If I’m looking at the performance of one of my Google CPC Campaigns in Google Analytics, via the All CPC Analysis report, I can see that I got 3,554 Clicks last month (Good!). I can also see that my Click-Through Rate is a very solid 7.74% (Awesome!). But then, as I use the bottom horizontal scroll-bar on my browser and slide it to the right, I can see that this cost me a whopping $1,844.93. My Cost per Conversion is a rather un-mentionable – $614.98. A quick math calculation will show me that I only collected 3 Conversions all of last month, costing me almost $2,000! Clearly, we would need to do some work on this Campaign, despite all that traffic and that good Click-through Rate.
“Player vs. Defense Match-ups” is one of the most under-rated concepts / strategies in Fantasy Football, but also one of the most over-analyzed as well. Every fantasy football team owner knows what’s coming when you “Over-Coach”, and possibly bench a great player for one week, only to see that player have the game of his life while scoring exactly zero points for your team. This happens quite frequently with superstar players. Last season, I was fortunate enough to play a team that benched Cincinnati Bengals Wide Receiver Chad Johnson (an elite player), only to see him explode for 260 Yards and 2 Touchdowns, against, at the time, a very potent San Diego Chargers defense. The moral here is to always play your superstar players.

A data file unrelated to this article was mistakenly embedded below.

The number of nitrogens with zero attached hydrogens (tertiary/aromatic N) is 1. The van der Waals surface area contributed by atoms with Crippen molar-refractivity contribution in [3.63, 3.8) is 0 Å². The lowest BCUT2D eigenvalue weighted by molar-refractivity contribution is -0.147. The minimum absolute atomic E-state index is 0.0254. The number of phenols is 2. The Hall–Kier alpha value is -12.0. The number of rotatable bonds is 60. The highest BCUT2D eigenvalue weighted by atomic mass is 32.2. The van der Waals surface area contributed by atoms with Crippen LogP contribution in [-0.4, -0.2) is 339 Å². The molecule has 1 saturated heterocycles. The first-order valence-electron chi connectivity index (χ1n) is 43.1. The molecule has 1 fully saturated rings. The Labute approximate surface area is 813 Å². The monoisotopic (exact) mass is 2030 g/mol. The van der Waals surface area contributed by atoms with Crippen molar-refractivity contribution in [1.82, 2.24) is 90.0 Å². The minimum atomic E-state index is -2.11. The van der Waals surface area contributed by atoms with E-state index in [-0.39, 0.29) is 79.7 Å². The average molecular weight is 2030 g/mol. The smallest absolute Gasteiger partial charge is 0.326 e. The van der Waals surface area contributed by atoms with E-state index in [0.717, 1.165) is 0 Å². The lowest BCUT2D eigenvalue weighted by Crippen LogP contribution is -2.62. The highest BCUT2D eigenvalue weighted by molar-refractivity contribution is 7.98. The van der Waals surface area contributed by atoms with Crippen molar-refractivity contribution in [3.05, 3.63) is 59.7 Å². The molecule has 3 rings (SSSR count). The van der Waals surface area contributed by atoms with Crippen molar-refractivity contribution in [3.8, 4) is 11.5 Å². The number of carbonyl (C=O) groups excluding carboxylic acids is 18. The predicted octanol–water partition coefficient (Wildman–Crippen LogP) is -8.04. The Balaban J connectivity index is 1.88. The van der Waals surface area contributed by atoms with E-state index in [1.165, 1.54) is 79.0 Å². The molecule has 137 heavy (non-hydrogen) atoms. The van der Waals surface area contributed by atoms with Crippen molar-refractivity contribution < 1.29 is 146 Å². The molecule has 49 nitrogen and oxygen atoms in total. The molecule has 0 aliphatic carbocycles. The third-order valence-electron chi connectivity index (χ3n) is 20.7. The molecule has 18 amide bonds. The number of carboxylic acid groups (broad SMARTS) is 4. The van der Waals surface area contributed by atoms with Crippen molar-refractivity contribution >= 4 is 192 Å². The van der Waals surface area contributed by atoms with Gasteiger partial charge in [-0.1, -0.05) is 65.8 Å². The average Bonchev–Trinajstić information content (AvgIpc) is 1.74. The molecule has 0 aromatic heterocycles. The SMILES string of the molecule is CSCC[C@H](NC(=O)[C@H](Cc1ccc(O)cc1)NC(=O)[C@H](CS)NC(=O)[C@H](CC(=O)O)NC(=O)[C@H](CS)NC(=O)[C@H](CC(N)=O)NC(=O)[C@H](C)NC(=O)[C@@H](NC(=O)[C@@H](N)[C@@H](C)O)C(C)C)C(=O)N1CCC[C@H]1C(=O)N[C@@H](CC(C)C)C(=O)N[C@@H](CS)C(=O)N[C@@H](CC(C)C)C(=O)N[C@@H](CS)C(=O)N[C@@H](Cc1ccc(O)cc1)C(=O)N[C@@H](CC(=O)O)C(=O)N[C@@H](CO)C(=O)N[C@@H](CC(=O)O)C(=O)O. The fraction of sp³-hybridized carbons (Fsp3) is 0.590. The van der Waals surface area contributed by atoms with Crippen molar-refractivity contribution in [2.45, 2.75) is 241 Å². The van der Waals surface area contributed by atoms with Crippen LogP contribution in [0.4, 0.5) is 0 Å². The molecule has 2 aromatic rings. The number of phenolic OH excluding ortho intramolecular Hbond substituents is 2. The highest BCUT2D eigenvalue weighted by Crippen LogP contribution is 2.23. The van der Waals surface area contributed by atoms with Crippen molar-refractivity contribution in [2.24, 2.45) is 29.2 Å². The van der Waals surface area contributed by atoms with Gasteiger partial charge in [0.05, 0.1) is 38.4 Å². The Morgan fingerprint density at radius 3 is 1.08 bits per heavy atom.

Your homepage on your website is YOUR superstar player. It’s going to get the most visits, the most Pageviews, and chances are very good that a lot of your conversions and sales are going to come right off of that homepage. So when you see that 3% of your visitors spent less than 8 seconds viewing your homepage before they left your site entirely, that doesn’t necessarily mean you should rush to change the font-size of all the text, the location of all the graphics, and add a giant Flash presentation right in the middle of the page. Know that your homepage gets the most traffic, and with more traffic, the more chances of some of it being of no use to you.
I could go on and on, but I’m pretty sure that by now you can see the correlation between two completely opposite worlds. Or, are they opposite worlds?